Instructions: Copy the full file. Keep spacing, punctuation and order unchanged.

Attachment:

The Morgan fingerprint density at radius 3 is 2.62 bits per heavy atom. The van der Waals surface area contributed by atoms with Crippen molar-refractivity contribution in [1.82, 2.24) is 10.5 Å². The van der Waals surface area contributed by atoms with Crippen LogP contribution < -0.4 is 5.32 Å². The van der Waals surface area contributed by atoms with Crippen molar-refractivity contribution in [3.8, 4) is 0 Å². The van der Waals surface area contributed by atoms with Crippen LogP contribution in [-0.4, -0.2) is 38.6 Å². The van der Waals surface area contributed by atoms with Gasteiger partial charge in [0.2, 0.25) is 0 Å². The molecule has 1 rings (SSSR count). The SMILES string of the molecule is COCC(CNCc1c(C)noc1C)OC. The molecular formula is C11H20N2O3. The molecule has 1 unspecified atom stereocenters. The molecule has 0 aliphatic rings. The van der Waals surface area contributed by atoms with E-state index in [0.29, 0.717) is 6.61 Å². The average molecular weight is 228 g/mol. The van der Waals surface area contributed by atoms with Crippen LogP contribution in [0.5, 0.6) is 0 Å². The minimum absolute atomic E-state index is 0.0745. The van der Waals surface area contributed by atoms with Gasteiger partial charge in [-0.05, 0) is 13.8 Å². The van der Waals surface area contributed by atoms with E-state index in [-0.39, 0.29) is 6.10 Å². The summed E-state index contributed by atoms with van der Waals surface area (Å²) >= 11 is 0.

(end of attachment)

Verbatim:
The Morgan fingerprint density at radius 3 is 2.62 bits per heavy atom. The van der Waals surface area contributed by atoms with Crippen molar-refractivity contribution in [1.82, 2.24) is 10.5 Å². The van der Waals surface area contributed by atoms with Crippen LogP contribution < -0.4 is 5.32 Å². The van der Waals surface area contributed by atoms with Crippen molar-refractivity contribution in [3.8, 4) is 0 Å². The van der Waals surface area contributed by atoms with Crippen LogP contribution in [-0.4, -0.2) is 38.6 Å². The van der Waals surface area contributed by atoms with Gasteiger partial charge in [0.2, 0.25) is 0 Å². The molecule has 1 rings (SSSR count). The SMILES string of the molecule is COCC(CNCc1c(C)noc1C)OC. The molecular formula is C11H20N2O3. The molecule has 1 unspecified atom stereocenters. The molecule has 0 aliphatic rings. The van der Waals surface area contributed by atoms with E-state index in [0.29, 0.717) is 6.61 Å². The average molecular weight is 228 g/mol. The van der Waals surface area contributed by atoms with Crippen LogP contribution in [0.5, 0.6) is 0 Å². The minimum absolute atomic E-state index is 0.0745. The van der Waals surface area contributed by atoms with Gasteiger partial charge in [-0.05, 0) is 13.8 Å². The van der Waals surface area contributed by atoms with E-state index in [-0.39, 0.29) is 6.10 Å². The summed E-state index contributed by atoms with van der Waals surface area (Å²) >= 11 is 0.